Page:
Local to march after oath

With an alumni on the presidential ballot, members of the Miami University Marching Band thought it would be worth a shot to submit an application to participate in the inauguration parade, one Redhawks band member says.

When former Gov. Mitt Romney and his running mate U.S. Rep. Paul Ryan, a Miami University graduate, lost, those same band members believed their chances were nil.

Wapakoneta High School 2011 graduate Justin Engle said the band’s leader received notification Thursday that their application was approved and the marching band will be playing during the parade held immediately after President Barack Obama and Vice President Joe Biden take their oath of office.

“I think this is a huge honor to be able to play in this huge parade which occurs only once every four years,” Engle said in a telephone interview from his parent’s home. “I think it will be a cool experience because we get a free day before the inauguration and this will be a world-wide event — I think this will be a great experience.”

At least one band from each state is chosen to participate. At this time, the 250-member Miami University Marching Band is the only one selected from Ohio.

“We are honored and most proud of our marching band for receiving an invitation, and we gladly accept,” Miami School of Creative Arts Dean James Lentini said in a news release. “It continues our amazing momentum from the Year of the Arts celebration that brought so many high-profile arts presentations to and from our Miami groups, including the marching band performance in the Macy’s Parade, our recent Carnegie Hall performance, and now the presidential Inauguration.

“It says a lot about the quality of our students and programs in music and the arts here at Miami, and grows our reputation as a top destination for studying the arts,” he said.

Organizations wishing to participate in the parade submitted online applications to the Joint Task Force - National Capital Region. The deadline for submissions was Nov. 30.

Miami Athletic Band Director Stephen Lytle and band members submitted the entry prior to the election.

“I am extremely proud of our students as well as humbled by the opportunity,” Lytle said. “I am very proud of the opportunities Miami is able to provide our students.”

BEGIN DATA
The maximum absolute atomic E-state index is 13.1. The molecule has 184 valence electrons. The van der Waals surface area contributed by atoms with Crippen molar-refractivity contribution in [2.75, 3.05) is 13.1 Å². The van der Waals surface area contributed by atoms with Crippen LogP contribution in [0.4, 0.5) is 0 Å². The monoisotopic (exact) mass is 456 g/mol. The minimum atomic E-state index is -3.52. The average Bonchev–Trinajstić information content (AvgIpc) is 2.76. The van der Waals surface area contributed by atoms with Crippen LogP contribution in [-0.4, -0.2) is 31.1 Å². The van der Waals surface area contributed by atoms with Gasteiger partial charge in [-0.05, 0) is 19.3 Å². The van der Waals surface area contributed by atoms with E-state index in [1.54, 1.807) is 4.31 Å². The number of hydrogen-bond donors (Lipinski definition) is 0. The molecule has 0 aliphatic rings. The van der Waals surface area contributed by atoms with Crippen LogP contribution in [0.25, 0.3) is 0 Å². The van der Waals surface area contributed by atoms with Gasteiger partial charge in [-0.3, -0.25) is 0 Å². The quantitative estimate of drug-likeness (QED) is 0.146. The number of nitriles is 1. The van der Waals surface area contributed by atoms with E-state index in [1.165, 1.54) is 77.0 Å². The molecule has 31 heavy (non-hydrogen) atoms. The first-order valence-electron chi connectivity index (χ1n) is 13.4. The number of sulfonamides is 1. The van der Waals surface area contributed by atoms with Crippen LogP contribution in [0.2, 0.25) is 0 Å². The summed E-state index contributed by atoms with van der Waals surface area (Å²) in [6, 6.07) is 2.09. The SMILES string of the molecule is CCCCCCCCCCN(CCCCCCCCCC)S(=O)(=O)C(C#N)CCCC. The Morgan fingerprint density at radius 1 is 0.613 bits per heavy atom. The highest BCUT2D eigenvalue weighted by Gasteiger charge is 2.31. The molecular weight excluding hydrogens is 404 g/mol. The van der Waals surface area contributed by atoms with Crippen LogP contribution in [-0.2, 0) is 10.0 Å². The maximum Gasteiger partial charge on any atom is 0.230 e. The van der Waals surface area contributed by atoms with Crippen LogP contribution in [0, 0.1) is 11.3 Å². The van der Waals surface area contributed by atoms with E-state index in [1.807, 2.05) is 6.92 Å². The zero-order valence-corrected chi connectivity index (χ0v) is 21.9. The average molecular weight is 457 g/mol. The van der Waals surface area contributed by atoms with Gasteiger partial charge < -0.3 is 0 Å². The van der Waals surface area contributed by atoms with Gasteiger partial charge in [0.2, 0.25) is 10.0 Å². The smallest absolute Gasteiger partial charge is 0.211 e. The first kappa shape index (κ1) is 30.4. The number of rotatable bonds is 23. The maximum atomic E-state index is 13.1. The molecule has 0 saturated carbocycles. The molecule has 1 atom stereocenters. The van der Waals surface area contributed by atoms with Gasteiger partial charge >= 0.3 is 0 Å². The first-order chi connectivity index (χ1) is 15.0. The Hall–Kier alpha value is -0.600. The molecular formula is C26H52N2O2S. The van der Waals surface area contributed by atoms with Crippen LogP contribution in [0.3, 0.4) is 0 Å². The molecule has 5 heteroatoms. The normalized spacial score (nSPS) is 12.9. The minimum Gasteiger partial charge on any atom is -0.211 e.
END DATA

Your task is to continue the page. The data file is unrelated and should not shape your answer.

Engle said the band’s schedule will be crunched into a small time frame from the time they return to school to the time they leave.

“As soon as we get back to school on the (Jan.) 14th we have a bunch of different practices and rehearsals coming up and we will be leaving on Jan. 19,” Engle, 20, said. “When it comes to song selections, those will probably come from the shows we’ve done earlier this year and I would bet ‘Stars and Stripes Forever’ is on there.”

Since Jan. 20 is a Sunday, inauguration ceremonies will occur on Jan. 21.

Engle, who plays the tenor saxophone for the Miami University Marching Band, is proficient at playing many instruments. He also plays bassoon, bass guitar and baritone saxophone, but he started with the clarinet in the fifth grade.

The inaugural comes on the heels of playing during the 2011 Macy’s Thanksgiving Day Parade for the former member of the Wapakoneta High School Marching Band under the direction of Klayton Hilleary.

“Never in a million years would I have ever guessed this would have happened where I would get the chance to play in the Macy’s Thanksgiving Day Parade and now in the inauguration parade,” the son of Ellen and Michael Engle said. “It will be something that I will hold on to forever. This is a great time in my life and I am really enjoying it.”

He shared there is a big difference in the amount of respect a person receives from fellow students regarding participating in the band in college as opposed to high school. He encourages those in the band and those who really enjoy music to consider playing for a college marching band.

“When you are in the high school band, people say, ‘Oh that kid is in the band,’ but when you are in college they are like, ‘Oh really you are in the band that is really cool because you get to go see the football games,’ ” said Engle, who has a 15-year-old sister, Erin, who participates in the band.

“I think it is really important for kids to follow their dreams because you don’t really know where they are going to lead to,” he said. “For me for example, I thought I would be playing for the football games, but I get thrown into the Macy’s Thanksgiving Day Parade and the inaugural parade along the way. It’s great.”